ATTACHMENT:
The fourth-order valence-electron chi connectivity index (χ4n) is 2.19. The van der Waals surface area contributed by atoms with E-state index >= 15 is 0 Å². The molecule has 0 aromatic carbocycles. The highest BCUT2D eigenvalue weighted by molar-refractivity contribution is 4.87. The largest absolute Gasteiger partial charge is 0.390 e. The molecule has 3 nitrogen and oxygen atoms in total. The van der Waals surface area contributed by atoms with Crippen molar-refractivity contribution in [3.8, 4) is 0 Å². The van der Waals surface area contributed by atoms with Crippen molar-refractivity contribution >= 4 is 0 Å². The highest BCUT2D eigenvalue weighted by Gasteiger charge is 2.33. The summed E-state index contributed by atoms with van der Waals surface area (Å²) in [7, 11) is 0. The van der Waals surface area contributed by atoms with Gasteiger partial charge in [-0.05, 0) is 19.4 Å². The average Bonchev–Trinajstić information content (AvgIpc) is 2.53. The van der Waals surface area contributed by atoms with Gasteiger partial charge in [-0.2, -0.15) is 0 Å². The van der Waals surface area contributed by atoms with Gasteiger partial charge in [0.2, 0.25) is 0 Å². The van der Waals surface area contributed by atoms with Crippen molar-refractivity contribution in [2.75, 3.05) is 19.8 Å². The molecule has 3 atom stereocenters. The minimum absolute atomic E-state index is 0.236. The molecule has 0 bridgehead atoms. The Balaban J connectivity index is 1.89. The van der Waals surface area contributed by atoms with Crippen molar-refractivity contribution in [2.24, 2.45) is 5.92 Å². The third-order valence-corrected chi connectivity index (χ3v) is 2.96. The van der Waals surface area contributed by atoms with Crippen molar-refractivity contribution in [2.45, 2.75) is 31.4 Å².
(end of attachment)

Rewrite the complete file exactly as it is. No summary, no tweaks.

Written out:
The fourth-order valence-electron chi connectivity index (χ4n) is 2.19. The van der Waals surface area contributed by atoms with E-state index >= 15 is 0 Å². The molecule has 0 aromatic carbocycles. The highest BCUT2D eigenvalue weighted by molar-refractivity contribution is 4.87. The largest absolute Gasteiger partial charge is 0.390 e. The molecule has 3 nitrogen and oxygen atoms in total. The van der Waals surface area contributed by atoms with Crippen molar-refractivity contribution in [3.8, 4) is 0 Å². The van der Waals surface area contributed by atoms with Crippen molar-refractivity contribution >= 4 is 0 Å². The highest BCUT2D eigenvalue weighted by Gasteiger charge is 2.33. The summed E-state index contributed by atoms with van der Waals surface area (Å²) in [7, 11) is 0. The van der Waals surface area contributed by atoms with Gasteiger partial charge in [-0.05, 0) is 19.4 Å². The average Bonchev–Trinajstić information content (AvgIpc) is 2.53. The van der Waals surface area contributed by atoms with Gasteiger partial charge in [-0.2, -0.15) is 0 Å². The van der Waals surface area contributed by atoms with Gasteiger partial charge in [0.2, 0.25) is 0 Å². The van der Waals surface area contributed by atoms with Crippen molar-refractivity contribution in [2.75, 3.05) is 19.8 Å². The molecule has 3 atom stereocenters. The minimum absolute atomic E-state index is 0.236. The molecule has 0 bridgehead atoms. The Balaban J connectivity index is 1.89. The van der Waals surface area contributed by atoms with Crippen molar-refractivity contribution in [2.24, 2.45) is 5.92 Å². The third-order valence-corrected chi connectivity index (χ3v) is 2.96. The van der Waals surface area contributed by atoms with Crippen molar-refractivity contribution in [2.45, 2.75) is 31.4 Å².